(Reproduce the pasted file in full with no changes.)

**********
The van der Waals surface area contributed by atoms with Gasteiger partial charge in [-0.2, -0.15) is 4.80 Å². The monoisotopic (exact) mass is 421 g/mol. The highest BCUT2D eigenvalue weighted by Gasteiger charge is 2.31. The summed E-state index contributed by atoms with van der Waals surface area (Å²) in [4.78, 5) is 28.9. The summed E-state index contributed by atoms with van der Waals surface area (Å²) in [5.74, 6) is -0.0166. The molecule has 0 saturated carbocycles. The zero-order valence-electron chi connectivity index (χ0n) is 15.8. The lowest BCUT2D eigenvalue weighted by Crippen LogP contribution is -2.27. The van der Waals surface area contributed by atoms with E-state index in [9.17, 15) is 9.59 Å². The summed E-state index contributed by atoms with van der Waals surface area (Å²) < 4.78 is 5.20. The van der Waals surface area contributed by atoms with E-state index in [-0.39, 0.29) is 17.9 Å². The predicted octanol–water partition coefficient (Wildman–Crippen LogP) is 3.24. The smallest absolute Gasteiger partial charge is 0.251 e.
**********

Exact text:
The van der Waals surface area contributed by atoms with Gasteiger partial charge in [-0.2, -0.15) is 4.80 Å². The monoisotopic (exact) mass is 421 g/mol. The highest BCUT2D eigenvalue weighted by Gasteiger charge is 2.31. The summed E-state index contributed by atoms with van der Waals surface area (Å²) in [4.78, 5) is 28.9. The summed E-state index contributed by atoms with van der Waals surface area (Å²) in [5.74, 6) is -0.0166. The molecule has 0 saturated carbocycles. The zero-order valence-electron chi connectivity index (χ0n) is 15.8. The lowest BCUT2D eigenvalue weighted by Crippen LogP contribution is -2.27. The van der Waals surface area contributed by atoms with E-state index in [9.17, 15) is 9.59 Å². The summed E-state index contributed by atoms with van der Waals surface area (Å²) < 4.78 is 5.20. The van der Waals surface area contributed by atoms with E-state index in [-0.39, 0.29) is 17.9 Å². The predicted octanol–water partition coefficient (Wildman–Crippen LogP) is 3.24. The smallest absolute Gasteiger partial charge is 0.251 e.